Langston Doesn’t Stay Perfect Long Enough; Angels Lose, 5-1
It would have been the perfect solution.
After scrambling to find substitute starters and reliable relievers Friday and Saturday, the Angels were hoping to get a complete game from Mark Langston Sunday. And for a while, it looked as though they would get a flawless game, as Langston retired the first 16 Blue Jays he faced.
But Toronto scored a run in the sixth, three in the seventh and one in the eighth Sunday at the SkyDome to win, 5-1.
Langston was overpowering in the early innings. “He had exceptional stuff, the best stuff he’s had in quite some time,” Angel Manager Doug Rader said. “I can’t imagine him having better stuff very often.”
Undaunted, the Blue Jays persevered and got to the 29-year-old left-hander just as they had on May 10, 1989, when they spoiled a perfect-game bid in the sixth inning and a no-hitter in the ninth.
Langston (3-4) said he pitched no differently his first time through Toronto’s lineup than he did later, although the results were inarguably different. Through the first five innings he twice rebounded from 3-0 counts to record strikeouts. But as the game wore on, the Blue Jays, who ended a five-game losing streak, learned how to wear him out.
“He was getting behind all game, but when we faced him the second time around, we’d lay off those pitches,” said left fielder George Bell, who drove in the second Toronto run with with a single in the seventh and the last with a sacrifice fly in the eighth. “We waited four, five innings because we know he’s going to make mistakes.”
Manny Lee ended the perfect game with a triple over the head of center fielder Devon White with one out in the sixth and scored on Junior Felix’s sacrifice fly, matching the run the Angels had produced in the second on two singles and Lance Parrish’s sacrifice fly.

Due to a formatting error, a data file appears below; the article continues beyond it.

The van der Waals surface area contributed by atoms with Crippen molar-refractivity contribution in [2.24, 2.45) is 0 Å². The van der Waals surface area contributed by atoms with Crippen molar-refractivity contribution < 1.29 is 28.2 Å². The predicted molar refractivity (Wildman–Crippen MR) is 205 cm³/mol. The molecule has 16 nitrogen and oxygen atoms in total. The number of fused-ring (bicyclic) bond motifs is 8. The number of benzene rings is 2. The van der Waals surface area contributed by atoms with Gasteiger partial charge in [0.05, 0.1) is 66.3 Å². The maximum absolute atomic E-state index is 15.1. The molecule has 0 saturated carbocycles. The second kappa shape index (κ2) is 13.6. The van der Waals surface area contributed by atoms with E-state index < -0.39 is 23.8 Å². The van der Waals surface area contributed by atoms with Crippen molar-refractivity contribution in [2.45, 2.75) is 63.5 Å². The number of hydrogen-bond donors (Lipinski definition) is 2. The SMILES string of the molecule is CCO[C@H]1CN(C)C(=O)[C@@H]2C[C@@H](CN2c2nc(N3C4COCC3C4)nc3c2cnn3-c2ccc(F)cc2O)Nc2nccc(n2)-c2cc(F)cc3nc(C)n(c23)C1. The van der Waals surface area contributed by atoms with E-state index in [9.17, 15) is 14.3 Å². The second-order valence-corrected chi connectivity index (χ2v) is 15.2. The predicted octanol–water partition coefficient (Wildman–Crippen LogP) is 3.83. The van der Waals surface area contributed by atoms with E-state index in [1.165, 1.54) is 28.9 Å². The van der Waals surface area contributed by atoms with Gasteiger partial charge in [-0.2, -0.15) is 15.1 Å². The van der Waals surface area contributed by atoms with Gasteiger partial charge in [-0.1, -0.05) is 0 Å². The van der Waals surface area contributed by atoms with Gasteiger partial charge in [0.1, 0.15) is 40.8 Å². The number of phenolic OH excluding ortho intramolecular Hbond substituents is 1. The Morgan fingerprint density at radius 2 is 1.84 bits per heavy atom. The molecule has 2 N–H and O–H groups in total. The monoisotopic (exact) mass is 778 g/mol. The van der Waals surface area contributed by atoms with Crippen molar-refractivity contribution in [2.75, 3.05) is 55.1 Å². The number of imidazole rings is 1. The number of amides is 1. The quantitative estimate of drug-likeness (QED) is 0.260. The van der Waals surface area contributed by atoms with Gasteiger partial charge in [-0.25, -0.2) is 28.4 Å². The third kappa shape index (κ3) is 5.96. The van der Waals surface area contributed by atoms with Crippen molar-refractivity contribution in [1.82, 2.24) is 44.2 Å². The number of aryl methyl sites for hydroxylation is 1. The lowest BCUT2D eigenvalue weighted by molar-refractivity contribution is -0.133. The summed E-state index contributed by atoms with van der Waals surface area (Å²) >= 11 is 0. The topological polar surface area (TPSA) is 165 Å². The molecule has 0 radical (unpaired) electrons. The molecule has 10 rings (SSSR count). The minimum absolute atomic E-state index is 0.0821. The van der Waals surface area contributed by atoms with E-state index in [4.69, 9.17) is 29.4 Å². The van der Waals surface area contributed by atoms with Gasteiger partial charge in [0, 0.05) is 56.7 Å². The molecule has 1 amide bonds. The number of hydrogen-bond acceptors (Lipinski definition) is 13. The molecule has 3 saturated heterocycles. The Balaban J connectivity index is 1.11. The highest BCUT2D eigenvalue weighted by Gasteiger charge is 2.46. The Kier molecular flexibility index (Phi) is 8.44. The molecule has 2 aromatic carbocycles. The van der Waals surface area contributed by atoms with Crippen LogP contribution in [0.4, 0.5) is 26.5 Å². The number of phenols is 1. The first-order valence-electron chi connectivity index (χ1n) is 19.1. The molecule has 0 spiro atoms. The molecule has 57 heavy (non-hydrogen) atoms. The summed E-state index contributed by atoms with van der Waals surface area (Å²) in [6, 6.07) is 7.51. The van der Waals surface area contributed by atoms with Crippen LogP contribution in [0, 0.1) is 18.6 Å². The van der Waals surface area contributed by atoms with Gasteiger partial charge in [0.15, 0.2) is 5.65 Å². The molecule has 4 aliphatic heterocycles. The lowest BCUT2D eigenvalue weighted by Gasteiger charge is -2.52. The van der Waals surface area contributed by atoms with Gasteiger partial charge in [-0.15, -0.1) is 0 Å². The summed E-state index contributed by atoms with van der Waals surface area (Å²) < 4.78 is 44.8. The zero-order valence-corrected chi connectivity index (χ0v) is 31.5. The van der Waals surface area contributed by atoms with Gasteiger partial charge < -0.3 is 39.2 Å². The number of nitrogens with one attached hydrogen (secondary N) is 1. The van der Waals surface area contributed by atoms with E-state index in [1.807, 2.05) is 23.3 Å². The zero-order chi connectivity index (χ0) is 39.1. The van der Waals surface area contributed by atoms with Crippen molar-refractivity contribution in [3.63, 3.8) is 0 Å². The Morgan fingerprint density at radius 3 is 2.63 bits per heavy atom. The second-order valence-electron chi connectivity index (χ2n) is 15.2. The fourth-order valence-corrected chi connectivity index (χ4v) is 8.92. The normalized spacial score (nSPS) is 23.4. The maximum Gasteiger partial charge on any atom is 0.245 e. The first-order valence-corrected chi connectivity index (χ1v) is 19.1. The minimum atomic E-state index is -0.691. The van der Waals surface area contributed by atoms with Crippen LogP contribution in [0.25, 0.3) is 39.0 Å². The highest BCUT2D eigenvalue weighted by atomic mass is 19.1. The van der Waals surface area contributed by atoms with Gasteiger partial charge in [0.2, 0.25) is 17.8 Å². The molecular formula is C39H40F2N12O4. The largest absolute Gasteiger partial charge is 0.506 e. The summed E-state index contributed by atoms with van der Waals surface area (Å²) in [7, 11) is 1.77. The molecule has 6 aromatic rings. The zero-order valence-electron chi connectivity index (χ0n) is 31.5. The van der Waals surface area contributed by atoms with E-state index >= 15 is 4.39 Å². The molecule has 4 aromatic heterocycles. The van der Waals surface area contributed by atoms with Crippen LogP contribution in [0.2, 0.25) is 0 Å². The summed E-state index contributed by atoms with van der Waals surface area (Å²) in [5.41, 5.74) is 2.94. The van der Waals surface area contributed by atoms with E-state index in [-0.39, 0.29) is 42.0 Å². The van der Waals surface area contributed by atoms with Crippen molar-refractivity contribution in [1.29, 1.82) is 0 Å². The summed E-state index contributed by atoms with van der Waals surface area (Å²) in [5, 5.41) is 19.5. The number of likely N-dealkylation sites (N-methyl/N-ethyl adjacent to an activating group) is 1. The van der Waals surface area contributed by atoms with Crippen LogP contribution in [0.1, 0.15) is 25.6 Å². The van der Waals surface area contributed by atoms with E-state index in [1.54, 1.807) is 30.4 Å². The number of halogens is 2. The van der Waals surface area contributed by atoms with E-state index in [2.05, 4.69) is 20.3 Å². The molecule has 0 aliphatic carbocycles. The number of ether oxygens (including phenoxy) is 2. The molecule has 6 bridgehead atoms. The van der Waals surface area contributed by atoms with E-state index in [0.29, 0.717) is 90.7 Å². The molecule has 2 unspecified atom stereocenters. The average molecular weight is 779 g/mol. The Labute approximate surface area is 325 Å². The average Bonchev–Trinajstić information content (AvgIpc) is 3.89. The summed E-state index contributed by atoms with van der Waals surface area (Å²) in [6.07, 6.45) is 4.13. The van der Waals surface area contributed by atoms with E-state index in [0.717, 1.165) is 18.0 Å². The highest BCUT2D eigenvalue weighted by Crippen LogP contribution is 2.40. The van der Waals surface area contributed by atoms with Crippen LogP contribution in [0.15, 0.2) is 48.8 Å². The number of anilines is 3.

“They’re an aggressive swinging team and you have to make the pitches,” Langston said. “I felt I still made some pretty good pitches and they just hit them. I felt I didn’t make mistakes--they just found holes.”
The Blue Jays took a 2-1 lead in the seventh on a single, a wild pitch, a walk and Bell’s single, but third baseman Jack Howell’s inability to hold Langston’s throw on a bunt by Fred McGriff was the most damaging blow. It prolonged the inning, an opportunity Toronto didn’t waste. Pat Borders scored Kelly Gruber with a sacrifice fly and rookie Glenallen Hill’s RBI-single increased Toronto’s edge to 4-1.
The Angels threatened in the eighth against Frank Wills (3-1), but Tom Henke came in to strike out Wally Joyner with two men on and Howell with the bases loaded. It was Joyner’s first strikeout in 30 at-bats, and Howell’s first strikeout in 28.
“The way Langston pitched, that (seventh) inning shouldn’t have been enough to beat him,” Rader said. “We should have put up more runs and played a little better defensively. The fact that he got a little off track, I don’t think should have lead to a defeat.”